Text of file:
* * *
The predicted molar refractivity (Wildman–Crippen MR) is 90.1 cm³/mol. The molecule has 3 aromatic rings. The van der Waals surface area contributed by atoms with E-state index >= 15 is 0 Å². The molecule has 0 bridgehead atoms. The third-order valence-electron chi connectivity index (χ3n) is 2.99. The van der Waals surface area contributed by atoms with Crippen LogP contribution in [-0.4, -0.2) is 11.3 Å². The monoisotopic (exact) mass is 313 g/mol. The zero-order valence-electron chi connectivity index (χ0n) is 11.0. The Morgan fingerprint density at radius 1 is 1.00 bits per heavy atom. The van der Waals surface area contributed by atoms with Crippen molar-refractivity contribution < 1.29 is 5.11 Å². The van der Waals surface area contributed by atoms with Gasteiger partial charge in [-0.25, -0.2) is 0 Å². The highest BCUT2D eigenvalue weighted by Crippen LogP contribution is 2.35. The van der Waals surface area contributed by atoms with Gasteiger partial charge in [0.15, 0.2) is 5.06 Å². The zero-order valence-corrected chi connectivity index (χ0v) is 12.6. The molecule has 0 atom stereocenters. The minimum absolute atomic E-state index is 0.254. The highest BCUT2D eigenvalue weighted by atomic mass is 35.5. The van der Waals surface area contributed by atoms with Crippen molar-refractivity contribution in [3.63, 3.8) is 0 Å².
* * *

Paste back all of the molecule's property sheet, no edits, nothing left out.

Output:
The predicted molar refractivity (Wildman–Crippen MR) is 90.1 cm³/mol. The molecule has 3 aromatic rings. The van der Waals surface area contributed by atoms with E-state index >= 15 is 0 Å². The molecule has 0 bridgehead atoms. The third-order valence-electron chi connectivity index (χ3n) is 2.99. The van der Waals surface area contributed by atoms with Crippen LogP contribution in [-0.4, -0.2) is 11.3 Å². The monoisotopic (exact) mass is 313 g/mol. The zero-order valence-electron chi connectivity index (χ0n) is 11.0. The Morgan fingerprint density at radius 1 is 1.00 bits per heavy atom. The van der Waals surface area contributed by atoms with Crippen molar-refractivity contribution < 1.29 is 5.11 Å². The van der Waals surface area contributed by atoms with Gasteiger partial charge in [-0.25, -0.2) is 0 Å². The highest BCUT2D eigenvalue weighted by Crippen LogP contribution is 2.35. The van der Waals surface area contributed by atoms with Gasteiger partial charge in [0.15, 0.2) is 5.06 Å². The zero-order valence-corrected chi connectivity index (χ0v) is 12.6. The molecule has 0 atom stereocenters. The minimum absolute atomic E-state index is 0.254. The highest BCUT2D eigenvalue weighted by atomic mass is 35.5. The van der Waals surface area contributed by atoms with Crippen molar-refractivity contribution in [3.63, 3.8) is 0 Å².